NEW YORK After
setting domestic markets on fire with significantly higher bids
for prime scrap before the month started, most steel mills in
Ohio and western Pennsylvania completed their monthly buys July
8 at increases that matched the early, aggressive push by one
According to market
participants, mills in Cleveland concluded their No. 1
busheling buys for July at an increase of $45 per gross ton
from June, with the most sought-after grade delivering the
As a result,
AMMs assessment for No. 1 busheling in Cleveland
settled July 8 at $430 per ton, up $45 from June. Meanwhile,
most obsolete grades and shredded scrap settled up $25, with
No. 1 heavy melt settling at $355 a ton and shred at $395 a
The big push for prime
grades in Ohio and western Pennsylvaniainitially led by
one steel mill rumored to have been short material (
amm.com, June 26)forced mills in other
markets to also offer stronger prices for prime scrap, and
although Pittsburgh has yet to settle, sources said prices
there also appear to be leaning toward up $25 for cut grades
and up between $45 and $50 a ton on prime material.
slower to settle than other markets in the region as mill
buyers cautiously waited to jump in or held out in hopes that
the market had hit its peak, sources suggested.
"The market may have
peaked but it is not sliding down," a Pittsburgh mill buyer
In the Midwest, mills
in the St. Louis region also decided to wait until July 8 to
conclude their buying despite Chicago and Detroit settling
amm.com, July 3).
said most mills in St. Louis tied up volumes before the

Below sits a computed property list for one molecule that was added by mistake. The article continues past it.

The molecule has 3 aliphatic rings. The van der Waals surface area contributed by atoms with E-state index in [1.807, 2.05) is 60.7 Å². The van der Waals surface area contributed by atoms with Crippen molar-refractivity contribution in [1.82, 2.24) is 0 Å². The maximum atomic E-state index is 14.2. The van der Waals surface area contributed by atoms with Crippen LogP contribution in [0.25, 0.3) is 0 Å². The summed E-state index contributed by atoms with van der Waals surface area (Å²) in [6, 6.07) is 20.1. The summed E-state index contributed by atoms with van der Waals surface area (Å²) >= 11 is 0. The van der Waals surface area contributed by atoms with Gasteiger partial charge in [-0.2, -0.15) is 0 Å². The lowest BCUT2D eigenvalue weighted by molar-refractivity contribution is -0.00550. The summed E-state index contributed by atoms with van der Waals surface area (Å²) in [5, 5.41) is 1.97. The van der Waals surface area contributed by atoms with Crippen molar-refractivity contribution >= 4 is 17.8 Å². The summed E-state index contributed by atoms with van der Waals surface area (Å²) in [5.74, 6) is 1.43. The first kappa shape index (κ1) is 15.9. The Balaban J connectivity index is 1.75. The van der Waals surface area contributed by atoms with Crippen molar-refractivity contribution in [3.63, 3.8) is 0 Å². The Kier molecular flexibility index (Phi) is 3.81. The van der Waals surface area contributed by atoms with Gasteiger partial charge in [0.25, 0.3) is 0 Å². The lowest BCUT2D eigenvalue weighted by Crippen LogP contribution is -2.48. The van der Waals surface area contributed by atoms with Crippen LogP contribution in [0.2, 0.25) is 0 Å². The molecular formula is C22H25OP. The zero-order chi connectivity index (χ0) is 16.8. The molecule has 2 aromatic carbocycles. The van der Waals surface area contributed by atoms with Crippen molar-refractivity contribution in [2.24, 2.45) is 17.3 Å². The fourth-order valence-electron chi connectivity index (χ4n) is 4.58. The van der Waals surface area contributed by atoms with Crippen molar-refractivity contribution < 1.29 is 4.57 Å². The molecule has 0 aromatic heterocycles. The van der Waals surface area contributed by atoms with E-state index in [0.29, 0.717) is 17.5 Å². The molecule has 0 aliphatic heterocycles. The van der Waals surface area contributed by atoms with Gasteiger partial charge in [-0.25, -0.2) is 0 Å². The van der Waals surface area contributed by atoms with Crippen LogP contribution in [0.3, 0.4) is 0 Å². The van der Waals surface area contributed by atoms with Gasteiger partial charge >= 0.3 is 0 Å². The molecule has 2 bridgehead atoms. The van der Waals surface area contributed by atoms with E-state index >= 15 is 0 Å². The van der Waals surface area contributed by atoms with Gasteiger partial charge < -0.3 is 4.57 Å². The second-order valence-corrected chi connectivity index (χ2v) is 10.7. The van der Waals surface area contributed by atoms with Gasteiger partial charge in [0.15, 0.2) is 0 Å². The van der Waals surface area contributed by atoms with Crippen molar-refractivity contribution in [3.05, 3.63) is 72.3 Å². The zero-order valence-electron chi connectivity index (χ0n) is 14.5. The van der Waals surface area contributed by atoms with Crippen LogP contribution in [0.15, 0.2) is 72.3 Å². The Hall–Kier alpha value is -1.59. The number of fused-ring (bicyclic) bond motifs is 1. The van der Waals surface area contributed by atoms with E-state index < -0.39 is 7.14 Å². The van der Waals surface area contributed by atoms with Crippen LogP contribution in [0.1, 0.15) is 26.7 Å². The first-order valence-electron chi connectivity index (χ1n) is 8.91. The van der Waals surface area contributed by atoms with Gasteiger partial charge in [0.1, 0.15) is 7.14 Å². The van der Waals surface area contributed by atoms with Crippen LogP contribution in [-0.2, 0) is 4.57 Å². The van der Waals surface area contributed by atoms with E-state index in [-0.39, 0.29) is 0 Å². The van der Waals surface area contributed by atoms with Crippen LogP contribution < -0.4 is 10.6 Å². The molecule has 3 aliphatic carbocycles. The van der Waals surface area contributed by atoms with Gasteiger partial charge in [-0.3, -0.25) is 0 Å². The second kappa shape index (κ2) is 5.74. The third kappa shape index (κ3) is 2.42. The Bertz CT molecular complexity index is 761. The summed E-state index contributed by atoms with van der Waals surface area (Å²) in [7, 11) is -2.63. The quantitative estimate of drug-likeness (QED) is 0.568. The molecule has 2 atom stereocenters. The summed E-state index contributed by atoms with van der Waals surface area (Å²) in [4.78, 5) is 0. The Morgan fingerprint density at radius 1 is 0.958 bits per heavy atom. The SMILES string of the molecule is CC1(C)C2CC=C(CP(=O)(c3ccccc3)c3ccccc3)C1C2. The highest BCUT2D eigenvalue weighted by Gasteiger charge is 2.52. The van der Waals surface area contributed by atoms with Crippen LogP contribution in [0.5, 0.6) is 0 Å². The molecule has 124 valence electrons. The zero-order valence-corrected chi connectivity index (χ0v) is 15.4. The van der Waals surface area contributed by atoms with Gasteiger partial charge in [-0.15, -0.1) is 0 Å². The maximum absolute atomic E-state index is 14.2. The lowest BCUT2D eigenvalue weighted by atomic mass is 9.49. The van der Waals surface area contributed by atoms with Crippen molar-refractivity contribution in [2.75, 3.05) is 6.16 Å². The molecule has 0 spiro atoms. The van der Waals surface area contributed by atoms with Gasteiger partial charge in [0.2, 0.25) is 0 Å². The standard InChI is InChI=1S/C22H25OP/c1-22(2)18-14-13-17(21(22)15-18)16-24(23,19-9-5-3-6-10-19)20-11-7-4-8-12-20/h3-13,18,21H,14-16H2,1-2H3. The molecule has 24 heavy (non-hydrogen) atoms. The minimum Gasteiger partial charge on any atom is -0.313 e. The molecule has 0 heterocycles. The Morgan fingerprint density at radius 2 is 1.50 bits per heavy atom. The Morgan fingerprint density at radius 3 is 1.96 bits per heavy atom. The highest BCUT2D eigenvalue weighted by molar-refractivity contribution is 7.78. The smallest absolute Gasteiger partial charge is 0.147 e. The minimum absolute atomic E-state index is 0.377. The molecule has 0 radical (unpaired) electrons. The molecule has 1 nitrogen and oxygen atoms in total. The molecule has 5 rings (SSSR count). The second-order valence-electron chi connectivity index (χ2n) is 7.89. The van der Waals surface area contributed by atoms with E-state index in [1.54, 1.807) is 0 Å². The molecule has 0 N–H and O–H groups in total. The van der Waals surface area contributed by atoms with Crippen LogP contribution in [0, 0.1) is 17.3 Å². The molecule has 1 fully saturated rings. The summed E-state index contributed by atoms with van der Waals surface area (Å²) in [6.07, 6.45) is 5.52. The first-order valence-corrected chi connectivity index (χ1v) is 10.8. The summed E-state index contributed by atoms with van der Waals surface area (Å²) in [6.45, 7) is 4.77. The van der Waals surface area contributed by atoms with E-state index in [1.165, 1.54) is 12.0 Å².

Independence Day holiday on the condition that prices would be
negotiated this week.
By the middle of the
trading day on July 8, price negotiations mirrored the Chicago
market and delivered a $20-per-ton increase on most obsolete
grades and a $30-per-ton bump on primes, sources said.
Mill buyers who had
hoped that market would cool off after last weeks early
trading were greeted July 8 by dealers who refused to budge,
"The perception is
that August will not be any lower; therefore, mills were not
able to talk prices down. I still anticipate prime to be a
little tight in August due to (auto) plant summer shutdowns,"
one St. Louis dealer said.
this could be a month to push for even higher prices but then
they realized the market was not on fire. So there wasnt
really much resistance to the $20 to $30 increases in St.
Louis," he said.
A second source in the
"It seems on par with
the supply shortage and what I thought would happen when June
ticked down. So it was relatively predictable that it would
rubber-band back a bit higher than what it went down in June,"
In the Southeast,
deals were slow as one producer is still pushing to trade at
prices unchanged from June. In Birmingham, Ala., and the
Carolinas, sources said the market looks poised to settle at up
$30 on prime and up $20 on all other grades.
Lisa Gordon, Pittsburgh, contributed to this